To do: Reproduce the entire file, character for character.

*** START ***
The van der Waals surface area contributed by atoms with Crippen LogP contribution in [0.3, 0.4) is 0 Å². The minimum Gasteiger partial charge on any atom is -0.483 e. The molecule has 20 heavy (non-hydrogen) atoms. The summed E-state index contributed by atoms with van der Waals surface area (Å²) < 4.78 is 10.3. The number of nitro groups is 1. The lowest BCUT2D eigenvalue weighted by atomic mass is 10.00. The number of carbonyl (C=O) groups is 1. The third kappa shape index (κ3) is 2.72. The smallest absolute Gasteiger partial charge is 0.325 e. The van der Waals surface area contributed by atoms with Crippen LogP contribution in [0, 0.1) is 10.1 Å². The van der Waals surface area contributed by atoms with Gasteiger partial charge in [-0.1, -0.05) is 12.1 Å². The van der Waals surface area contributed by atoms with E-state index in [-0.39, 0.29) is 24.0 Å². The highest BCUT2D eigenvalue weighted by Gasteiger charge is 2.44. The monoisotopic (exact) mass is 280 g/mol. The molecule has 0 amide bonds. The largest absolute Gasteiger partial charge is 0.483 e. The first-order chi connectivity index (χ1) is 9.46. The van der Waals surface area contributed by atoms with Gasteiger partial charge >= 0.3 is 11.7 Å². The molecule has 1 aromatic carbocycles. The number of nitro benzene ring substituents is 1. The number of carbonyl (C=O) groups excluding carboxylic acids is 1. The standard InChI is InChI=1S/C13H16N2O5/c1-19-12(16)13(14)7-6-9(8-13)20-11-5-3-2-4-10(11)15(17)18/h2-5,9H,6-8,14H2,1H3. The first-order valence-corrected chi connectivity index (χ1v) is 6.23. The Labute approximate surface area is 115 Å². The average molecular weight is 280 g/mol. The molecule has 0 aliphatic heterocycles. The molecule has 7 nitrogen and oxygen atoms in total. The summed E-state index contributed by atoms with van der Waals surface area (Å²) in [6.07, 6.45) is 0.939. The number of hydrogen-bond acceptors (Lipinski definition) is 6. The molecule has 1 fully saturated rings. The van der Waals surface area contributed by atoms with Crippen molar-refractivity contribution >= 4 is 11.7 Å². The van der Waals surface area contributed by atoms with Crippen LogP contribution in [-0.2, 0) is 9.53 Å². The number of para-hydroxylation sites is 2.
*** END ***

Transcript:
The van der Waals surface area contributed by atoms with Crippen LogP contribution in [0.3, 0.4) is 0 Å². The minimum Gasteiger partial charge on any atom is -0.483 e. The molecule has 20 heavy (non-hydrogen) atoms. The summed E-state index contributed by atoms with van der Waals surface area (Å²) < 4.78 is 10.3. The number of nitro groups is 1. The lowest BCUT2D eigenvalue weighted by atomic mass is 10.00. The number of carbonyl (C=O) groups is 1. The third kappa shape index (κ3) is 2.72. The smallest absolute Gasteiger partial charge is 0.325 e. The van der Waals surface area contributed by atoms with Crippen LogP contribution in [0, 0.1) is 10.1 Å². The van der Waals surface area contributed by atoms with Gasteiger partial charge in [-0.1, -0.05) is 12.1 Å². The van der Waals surface area contributed by atoms with E-state index in [-0.39, 0.29) is 24.0 Å². The highest BCUT2D eigenvalue weighted by Gasteiger charge is 2.44. The monoisotopic (exact) mass is 280 g/mol. The molecule has 0 amide bonds. The largest absolute Gasteiger partial charge is 0.483 e. The first-order chi connectivity index (χ1) is 9.46. The van der Waals surface area contributed by atoms with Gasteiger partial charge >= 0.3 is 11.7 Å². The molecule has 1 aromatic carbocycles. The number of nitro benzene ring substituents is 1. The number of carbonyl (C=O) groups excluding carboxylic acids is 1. The standard InChI is InChI=1S/C13H16N2O5/c1-19-12(16)13(14)7-6-9(8-13)20-11-5-3-2-4-10(11)15(17)18/h2-5,9H,6-8,14H2,1H3. The first-order valence-corrected chi connectivity index (χ1v) is 6.23. The Labute approximate surface area is 115 Å². The average molecular weight is 280 g/mol. The molecule has 0 aliphatic heterocycles. The molecule has 7 nitrogen and oxygen atoms in total. The summed E-state index contributed by atoms with van der Waals surface area (Å²) in [6.07, 6.45) is 0.939. The number of hydrogen-bond acceptors (Lipinski definition) is 6. The molecule has 1 fully saturated rings. The van der Waals surface area contributed by atoms with Crippen molar-refractivity contribution >= 4 is 11.7 Å². The van der Waals surface area contributed by atoms with Crippen LogP contribution in [-0.2, 0) is 9.53 Å². The number of para-hydroxylation sites is 2.